An article published by HR Magazine found that carrying out administrative tasks takes up nearly a third of UK employee’s time at work every year. These manual heavy and repetitive duties however could soon be replaced by technological innovations such as automation or artificial intelligence (AI). The fear that roles will disappear is not necessarily the case as technology is providing organisations with the tools to produce a more productive and highly skilled workforce that can support these new innovations. It does mean however, that an increase in headcount is inevitable as new roles will be created.
If organisations are to attract the talent pool that competitors are also looking to hire, without having their current skilled team being poached either, they need to immerse themselves within technology and become a business known to be a pioneer in digitalisation.
The workforce is changing and organisations need to keep up
With the increasing rate of technological innovation and a forecast that by 2050 40% of our present day roles will be obsolete, it is a matter of sink or swim for companies. To sit back, wait and see what happens will not future-proof a business, nor will it attract or retain the skills needed to thrive in the modern day market. This may sound like scare-mongering but as Blockbuster and Kodak, the global giants that ruled their markets throughout the nineties and early noughties, found out that by not embracing digitalisation their traditional business offering and strategy quickly became redundant.
So how do managers transform their business from being of traditional mindset and methodology to one that is innovative, adaptive and technology savvy? It lies within the culture.
Who creates workplace culture? Your employees
To secure future success through obtaining and nurturing the skills needed to support the increasingly digital dependent workplace, managers must review their current workforce and employee’s attitude towards the encroaching disruption of technology upon day-to-day tasks and everyday business.
The disruption of technology has taken hold of the headlines and with articles titled, ‘Rise of the machines: Are robots after your job?’ and ‘Will jobs exist in 2050?’, it might not be surprising that workers are a little concerned over their future career. To overcome fears, reduce opposition and employee turnover managers need to continuously communicate to the organisation – but a ‘one size fits all’ with a one-off message will not suffice. Treat your employees as if they were your customers; you want to keep them loyal, satisfied, in the know with any business updates and continuously rewarded for their dedication to you. If you do not take the time to care for your employee’s why should your employee’s care for the change you want to implement?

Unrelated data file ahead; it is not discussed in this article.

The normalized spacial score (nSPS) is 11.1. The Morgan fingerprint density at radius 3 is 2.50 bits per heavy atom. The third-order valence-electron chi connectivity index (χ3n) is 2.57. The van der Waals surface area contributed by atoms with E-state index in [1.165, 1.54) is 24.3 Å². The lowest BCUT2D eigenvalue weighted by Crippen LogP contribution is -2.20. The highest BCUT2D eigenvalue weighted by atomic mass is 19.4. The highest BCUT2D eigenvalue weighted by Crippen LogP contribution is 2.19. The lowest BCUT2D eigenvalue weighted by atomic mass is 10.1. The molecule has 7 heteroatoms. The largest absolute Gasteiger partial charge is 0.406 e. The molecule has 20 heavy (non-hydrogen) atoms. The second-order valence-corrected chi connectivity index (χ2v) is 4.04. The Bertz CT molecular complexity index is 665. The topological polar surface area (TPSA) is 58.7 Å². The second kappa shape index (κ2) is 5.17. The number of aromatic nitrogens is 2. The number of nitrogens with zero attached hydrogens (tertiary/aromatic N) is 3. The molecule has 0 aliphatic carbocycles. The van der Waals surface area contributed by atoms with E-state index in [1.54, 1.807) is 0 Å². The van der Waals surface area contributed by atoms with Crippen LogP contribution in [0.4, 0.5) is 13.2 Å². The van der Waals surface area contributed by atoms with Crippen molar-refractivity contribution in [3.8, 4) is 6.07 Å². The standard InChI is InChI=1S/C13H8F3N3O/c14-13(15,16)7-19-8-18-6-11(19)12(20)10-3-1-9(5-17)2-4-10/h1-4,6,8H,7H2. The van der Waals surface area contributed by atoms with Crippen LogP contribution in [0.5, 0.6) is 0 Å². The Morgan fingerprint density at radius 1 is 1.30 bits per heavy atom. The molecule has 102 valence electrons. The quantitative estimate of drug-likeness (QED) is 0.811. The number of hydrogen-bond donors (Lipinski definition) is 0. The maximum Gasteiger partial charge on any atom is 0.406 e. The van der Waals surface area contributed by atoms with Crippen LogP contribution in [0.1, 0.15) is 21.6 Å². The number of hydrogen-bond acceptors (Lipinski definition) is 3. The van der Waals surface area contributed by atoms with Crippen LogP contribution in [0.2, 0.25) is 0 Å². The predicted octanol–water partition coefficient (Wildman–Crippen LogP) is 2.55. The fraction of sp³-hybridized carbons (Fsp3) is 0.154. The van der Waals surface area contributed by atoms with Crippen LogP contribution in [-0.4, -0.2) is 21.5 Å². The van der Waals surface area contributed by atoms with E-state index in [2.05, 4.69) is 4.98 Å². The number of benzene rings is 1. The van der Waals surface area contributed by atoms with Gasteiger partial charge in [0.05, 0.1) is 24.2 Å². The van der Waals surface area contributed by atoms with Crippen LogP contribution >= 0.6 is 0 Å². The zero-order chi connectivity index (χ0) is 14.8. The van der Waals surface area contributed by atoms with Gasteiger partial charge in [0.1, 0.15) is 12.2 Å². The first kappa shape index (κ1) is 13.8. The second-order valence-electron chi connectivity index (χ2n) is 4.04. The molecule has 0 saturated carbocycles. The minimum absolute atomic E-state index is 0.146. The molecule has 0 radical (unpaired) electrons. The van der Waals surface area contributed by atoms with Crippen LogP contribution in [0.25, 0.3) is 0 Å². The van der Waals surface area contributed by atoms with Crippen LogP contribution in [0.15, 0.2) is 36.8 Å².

The stairway to change
Our steps will guide you through implementing change throughout your organisation and future-proofing your businesses success and workforce productivity. Become a digital pioneer that houses a highly skilled, adaptive and innovative workforce to attract the skilled candidates you need to increase your long-term ROI.
1. Knowledge of the technology being implemented. Understand what you are investing in and why. Without having full knowledge as a manager change is likely to fail if there is no clear direction, reason why or knowledge at a senior level. Employees will be quick to lose faith too.
2. Leadership - Culture is born out of senior management’s own behaviour and investment to change the culture. You must be the first to adopt new behaviours and attitudes otherwise change will never happen.
3. Motivation. Send out an employee survey to find out key motivators and use the results to create a strategy that will motivate employees to embrace and work alongside technology. This will also help to receive a positive response when explaining the reasons why change is occurring.
4. Learning. You will need to upskill and maybe reskill employees in digital processes and tasks. Be sure to promote this benefit that more skills for employees will lead to career development and progression.
5. Reward. What does the change offer -Qualifications? Change of career? Promotion? Without benefits to change people won’t. It doesn't need to be monetary but showcase how technology can change their career for the positive.
6. Consequences. The goal is to create an open, innovative and adaptive working environment who embraces change, but there needs to be consequences for people who won't abide and have no interest in being part of the company’s success.
7.Don’t slow down on digital investment – Momentum can't slow down when changing culture, it is very quick for your employees to every back to comfortable, traditional ways. Change has to be kept alive.
Deloitte’s Digital Workplace and Culture report highlighted why companies need to be both innovative and technologically embracive. Higher levels of attraction, lower levels of turnover and an increase in profit in the long-term can all be attributed to an organisation building a digitally engaged culture and mindset. When businesses want to implement change it's crucial that they put their employees first. Without the full buy-in from your workers change won't be successful and it could lead to creating a negative, unproductive counter-culture and a decrease in retention.
To change company culture is to understand the current attitude and behaviours of a workforce; to then put these old habits to bed in order to create new and better ones.